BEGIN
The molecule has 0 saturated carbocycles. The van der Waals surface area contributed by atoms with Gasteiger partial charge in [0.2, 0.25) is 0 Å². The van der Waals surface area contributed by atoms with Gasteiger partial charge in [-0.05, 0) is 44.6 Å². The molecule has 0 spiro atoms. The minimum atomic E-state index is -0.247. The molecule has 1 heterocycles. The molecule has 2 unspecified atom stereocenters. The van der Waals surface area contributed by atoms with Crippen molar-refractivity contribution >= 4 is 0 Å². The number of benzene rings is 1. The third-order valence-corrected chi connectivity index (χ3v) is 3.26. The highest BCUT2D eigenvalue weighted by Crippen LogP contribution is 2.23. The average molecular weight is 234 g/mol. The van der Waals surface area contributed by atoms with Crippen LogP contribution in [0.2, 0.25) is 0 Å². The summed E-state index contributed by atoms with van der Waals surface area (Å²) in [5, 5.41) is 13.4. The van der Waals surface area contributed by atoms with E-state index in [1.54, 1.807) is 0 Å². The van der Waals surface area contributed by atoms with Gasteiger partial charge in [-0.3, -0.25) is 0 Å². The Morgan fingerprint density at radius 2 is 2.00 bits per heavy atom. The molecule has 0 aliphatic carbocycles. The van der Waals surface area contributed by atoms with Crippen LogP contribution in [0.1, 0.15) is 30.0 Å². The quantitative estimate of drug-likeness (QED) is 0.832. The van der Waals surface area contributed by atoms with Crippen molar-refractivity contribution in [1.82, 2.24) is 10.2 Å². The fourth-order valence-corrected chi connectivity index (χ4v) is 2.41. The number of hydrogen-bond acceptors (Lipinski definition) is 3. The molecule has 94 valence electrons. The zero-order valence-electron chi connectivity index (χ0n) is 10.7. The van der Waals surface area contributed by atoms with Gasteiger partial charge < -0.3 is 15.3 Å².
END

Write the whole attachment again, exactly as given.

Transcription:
The molecule has 0 saturated carbocycles. The van der Waals surface area contributed by atoms with Gasteiger partial charge in [0.2, 0.25) is 0 Å². The van der Waals surface area contributed by atoms with Gasteiger partial charge in [-0.05, 0) is 44.6 Å². The molecule has 0 spiro atoms. The minimum atomic E-state index is -0.247. The molecule has 1 heterocycles. The molecule has 2 unspecified atom stereocenters. The van der Waals surface area contributed by atoms with Crippen molar-refractivity contribution >= 4 is 0 Å². The number of benzene rings is 1. The third-order valence-corrected chi connectivity index (χ3v) is 3.26. The highest BCUT2D eigenvalue weighted by Crippen LogP contribution is 2.23. The average molecular weight is 234 g/mol. The van der Waals surface area contributed by atoms with Crippen LogP contribution in [0.2, 0.25) is 0 Å². The summed E-state index contributed by atoms with van der Waals surface area (Å²) in [5, 5.41) is 13.4. The van der Waals surface area contributed by atoms with E-state index in [1.54, 1.807) is 0 Å². The van der Waals surface area contributed by atoms with Gasteiger partial charge in [-0.3, -0.25) is 0 Å². The Morgan fingerprint density at radius 2 is 2.00 bits per heavy atom. The molecule has 0 aliphatic carbocycles. The van der Waals surface area contributed by atoms with Crippen LogP contribution in [0.1, 0.15) is 30.0 Å². The quantitative estimate of drug-likeness (QED) is 0.832. The van der Waals surface area contributed by atoms with Crippen molar-refractivity contribution in [1.82, 2.24) is 10.2 Å². The fourth-order valence-corrected chi connectivity index (χ4v) is 2.41. The number of hydrogen-bond acceptors (Lipinski definition) is 3. The molecule has 94 valence electrons. The zero-order valence-electron chi connectivity index (χ0n) is 10.7. The van der Waals surface area contributed by atoms with Gasteiger partial charge < -0.3 is 15.3 Å².